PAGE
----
Rosa Whitaker Named One of the “25 Influential Black Women in Business” by The Network Journal Magazine

WASHINGTON D.C. (March 21, 2013) — The Network Journal (TNJ) has named Rosa Whitaker,  President and CEO of the Whitaker Group (TWG) as one of the “25 Influential Black Women in Business” of 2013. Ms. Whitaker will be profiled in the March 2013 issue of TNJ Magazine and will also be recognized during TNJ’s 15th Anniversary Awards Luncheon on March 21st, 2013 in New York City.

An experienced leader in international business, Ms. Whitaker served as the first-ever Assistant US Trade Representative (USTR) for Africa during the administrations of Presidents George W. Bush and William J. Clinton and is credited with a host of successful U.S. economic initiatives towards Africa.

Ms. Whitaker has been widely recognized for her leadership and success in advancing trade and business in Africa and was named one of Foreign Policy magazine’s Top 100 Global Thinkers of 2010. She has also been featured on CNN, MSNBC, the BBC, and other major news outlets.

Under Ms. Whitaker’s leadership, the Whitaker Group (TWG) has become widely recognized as the leading strategic consulting firm for global companies seeking investment and business engagement in Africa. TWG has brought more than $2 billion in investments and capital flows to the African continent in the last decade and was also named “Company of the Year” for 2012 by the African Diaspora Association.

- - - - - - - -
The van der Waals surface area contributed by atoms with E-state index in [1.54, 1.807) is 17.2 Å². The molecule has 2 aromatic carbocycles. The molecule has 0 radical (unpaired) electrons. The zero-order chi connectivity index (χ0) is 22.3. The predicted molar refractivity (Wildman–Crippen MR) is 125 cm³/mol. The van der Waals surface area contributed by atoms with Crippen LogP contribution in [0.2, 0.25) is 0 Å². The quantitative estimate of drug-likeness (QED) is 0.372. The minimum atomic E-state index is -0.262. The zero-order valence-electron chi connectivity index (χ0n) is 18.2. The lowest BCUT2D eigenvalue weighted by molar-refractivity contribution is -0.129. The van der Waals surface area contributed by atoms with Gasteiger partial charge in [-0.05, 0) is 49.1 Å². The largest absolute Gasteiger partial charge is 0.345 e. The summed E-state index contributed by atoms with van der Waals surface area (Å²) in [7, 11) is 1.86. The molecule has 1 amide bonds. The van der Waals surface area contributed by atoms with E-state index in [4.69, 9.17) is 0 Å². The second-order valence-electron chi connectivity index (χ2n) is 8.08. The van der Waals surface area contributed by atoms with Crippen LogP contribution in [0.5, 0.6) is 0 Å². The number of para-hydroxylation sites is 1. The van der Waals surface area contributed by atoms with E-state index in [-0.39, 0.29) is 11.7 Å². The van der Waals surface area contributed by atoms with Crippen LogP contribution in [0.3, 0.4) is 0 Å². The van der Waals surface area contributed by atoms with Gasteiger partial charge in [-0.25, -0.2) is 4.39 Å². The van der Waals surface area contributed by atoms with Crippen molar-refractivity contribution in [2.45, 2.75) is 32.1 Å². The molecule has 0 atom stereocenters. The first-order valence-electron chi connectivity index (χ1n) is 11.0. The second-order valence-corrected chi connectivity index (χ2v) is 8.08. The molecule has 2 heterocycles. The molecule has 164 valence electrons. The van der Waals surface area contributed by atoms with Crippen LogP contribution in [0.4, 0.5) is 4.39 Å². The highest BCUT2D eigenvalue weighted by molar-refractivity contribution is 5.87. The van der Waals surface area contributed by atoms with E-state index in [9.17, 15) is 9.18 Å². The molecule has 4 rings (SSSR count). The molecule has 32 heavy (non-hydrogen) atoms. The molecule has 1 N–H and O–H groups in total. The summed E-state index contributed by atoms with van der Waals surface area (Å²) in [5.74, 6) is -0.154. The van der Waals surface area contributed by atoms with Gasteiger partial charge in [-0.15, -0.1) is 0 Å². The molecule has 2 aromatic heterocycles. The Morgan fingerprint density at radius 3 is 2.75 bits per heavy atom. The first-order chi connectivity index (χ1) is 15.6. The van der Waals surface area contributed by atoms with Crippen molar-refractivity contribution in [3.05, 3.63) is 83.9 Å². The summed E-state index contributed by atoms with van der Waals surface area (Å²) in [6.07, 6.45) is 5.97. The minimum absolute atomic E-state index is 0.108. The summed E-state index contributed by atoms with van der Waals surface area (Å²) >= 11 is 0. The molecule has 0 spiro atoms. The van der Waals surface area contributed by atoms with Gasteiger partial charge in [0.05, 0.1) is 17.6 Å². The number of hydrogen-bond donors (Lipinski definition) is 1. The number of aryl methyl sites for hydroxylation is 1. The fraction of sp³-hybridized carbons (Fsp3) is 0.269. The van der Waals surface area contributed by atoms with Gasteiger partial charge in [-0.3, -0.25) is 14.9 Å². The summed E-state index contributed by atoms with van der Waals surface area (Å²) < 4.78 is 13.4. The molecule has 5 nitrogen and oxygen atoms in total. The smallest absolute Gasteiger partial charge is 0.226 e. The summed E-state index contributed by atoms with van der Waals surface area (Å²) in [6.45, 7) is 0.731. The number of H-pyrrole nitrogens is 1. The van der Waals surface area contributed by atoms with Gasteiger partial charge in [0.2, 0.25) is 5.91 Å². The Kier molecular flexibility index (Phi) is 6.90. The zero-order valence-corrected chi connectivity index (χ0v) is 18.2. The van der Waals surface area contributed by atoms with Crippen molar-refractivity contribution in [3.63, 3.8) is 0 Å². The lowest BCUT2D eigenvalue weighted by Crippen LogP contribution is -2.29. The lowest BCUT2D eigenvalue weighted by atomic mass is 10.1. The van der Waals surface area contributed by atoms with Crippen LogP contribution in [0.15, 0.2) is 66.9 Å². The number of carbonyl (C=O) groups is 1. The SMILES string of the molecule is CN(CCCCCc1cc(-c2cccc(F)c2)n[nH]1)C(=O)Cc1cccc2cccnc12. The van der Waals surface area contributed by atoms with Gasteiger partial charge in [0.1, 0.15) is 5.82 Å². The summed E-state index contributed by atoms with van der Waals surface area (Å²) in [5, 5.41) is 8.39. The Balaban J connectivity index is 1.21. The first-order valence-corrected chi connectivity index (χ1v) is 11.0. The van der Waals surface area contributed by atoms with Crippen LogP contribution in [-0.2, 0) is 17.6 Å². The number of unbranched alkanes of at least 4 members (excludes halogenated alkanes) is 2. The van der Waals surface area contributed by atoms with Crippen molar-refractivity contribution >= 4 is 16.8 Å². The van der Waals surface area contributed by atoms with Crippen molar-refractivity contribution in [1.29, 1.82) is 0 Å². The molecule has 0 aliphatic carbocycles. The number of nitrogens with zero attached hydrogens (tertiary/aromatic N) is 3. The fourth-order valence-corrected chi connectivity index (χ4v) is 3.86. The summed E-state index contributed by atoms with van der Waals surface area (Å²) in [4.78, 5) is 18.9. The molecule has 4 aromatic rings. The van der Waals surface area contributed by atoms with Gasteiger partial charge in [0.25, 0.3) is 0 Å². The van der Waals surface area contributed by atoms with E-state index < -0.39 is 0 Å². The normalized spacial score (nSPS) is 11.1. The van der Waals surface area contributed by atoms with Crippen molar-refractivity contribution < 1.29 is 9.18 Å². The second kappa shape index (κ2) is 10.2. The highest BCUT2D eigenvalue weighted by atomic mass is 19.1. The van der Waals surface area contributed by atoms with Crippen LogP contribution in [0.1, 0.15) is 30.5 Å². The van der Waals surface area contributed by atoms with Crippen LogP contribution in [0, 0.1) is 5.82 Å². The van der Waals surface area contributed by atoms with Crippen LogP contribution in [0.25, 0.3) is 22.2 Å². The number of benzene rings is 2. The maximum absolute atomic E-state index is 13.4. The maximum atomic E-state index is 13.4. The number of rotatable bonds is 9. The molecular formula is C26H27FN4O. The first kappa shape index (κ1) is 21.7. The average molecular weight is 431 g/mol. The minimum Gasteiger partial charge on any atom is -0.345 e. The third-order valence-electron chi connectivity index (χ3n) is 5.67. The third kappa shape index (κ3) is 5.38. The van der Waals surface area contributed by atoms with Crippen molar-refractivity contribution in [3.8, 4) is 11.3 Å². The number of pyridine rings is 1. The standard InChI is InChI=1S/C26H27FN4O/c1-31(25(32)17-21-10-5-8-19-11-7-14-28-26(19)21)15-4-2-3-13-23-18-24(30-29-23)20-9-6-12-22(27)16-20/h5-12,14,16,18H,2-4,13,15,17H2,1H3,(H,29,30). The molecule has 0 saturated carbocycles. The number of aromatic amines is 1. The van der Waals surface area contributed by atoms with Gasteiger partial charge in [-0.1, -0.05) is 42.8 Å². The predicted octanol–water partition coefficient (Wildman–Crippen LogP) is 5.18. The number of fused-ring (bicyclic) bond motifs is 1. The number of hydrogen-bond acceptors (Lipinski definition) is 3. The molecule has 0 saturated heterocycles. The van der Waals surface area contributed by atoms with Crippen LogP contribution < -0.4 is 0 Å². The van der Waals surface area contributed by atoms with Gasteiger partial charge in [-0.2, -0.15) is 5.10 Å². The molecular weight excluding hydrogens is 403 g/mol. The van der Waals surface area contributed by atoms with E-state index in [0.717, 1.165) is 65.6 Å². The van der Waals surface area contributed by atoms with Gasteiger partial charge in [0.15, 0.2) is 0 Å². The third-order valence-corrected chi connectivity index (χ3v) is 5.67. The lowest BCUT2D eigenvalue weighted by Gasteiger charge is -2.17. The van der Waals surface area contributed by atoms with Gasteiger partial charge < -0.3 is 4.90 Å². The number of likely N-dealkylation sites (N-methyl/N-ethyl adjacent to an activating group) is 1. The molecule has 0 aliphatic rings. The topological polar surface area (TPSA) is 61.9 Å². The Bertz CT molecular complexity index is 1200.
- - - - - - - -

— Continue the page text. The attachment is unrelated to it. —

In recommending Ms. Whitaker for the award, veteran politician and U.S. Congressional leader Charlie Rangel stated, “Rosa has always impressed me with her strong leadership qualities…she is deserving of this award due to her significant and lasting commitment to developing United States – Africa trade policy and investment.”

As one of the “25 Influential Black Women in Business”, Ms. Whitaker is among other  notable honorees such as Stephanie P. Smith, Managing Director at Goldman Sachs & Co., Rhonda R. Mims, President of the ING Foundation and Senior Vice President for Corporate Responsibility at ING U.S., and Erica C. Bowen, Vice President of Marketing for L’Oreal Paris.

“This year’s honorees are a particularly special class, one that marks the 15th consecutive year that we have presented these awards,” stated TNJ Publisher and CEO Aziz Gueye Adetimirin. “We are proud of them, as we are proud of all of our past honorees, because they help our community to lift its head so much higher.”

Founded in 1993, The Network Journal (TNJ) is an award-winning business magazine published six times a year that provides news and commentary on issues such as business growth and workplace advancement for an audience of predominantly African-American professionals, corporate executives and small-business owners.

For more information about TNJ or to view the 2013 Honorees’ profiles, please visit: http://www.tnj.com/25-Influential-black-women/2013.

TWG congratulates Senator Coons (D-DE) on his continued leadership in US-Africa engagement

The Whitaker Group commends Senator Chris Coons (D-DE), Chairman of the Senate Subcommittee on African Affairs, on his recently released report, “Embracing Africa’s Economic Potential: Recommendations for Strengthening Trade Relationships between the United States and Sub-Saharan Africa”.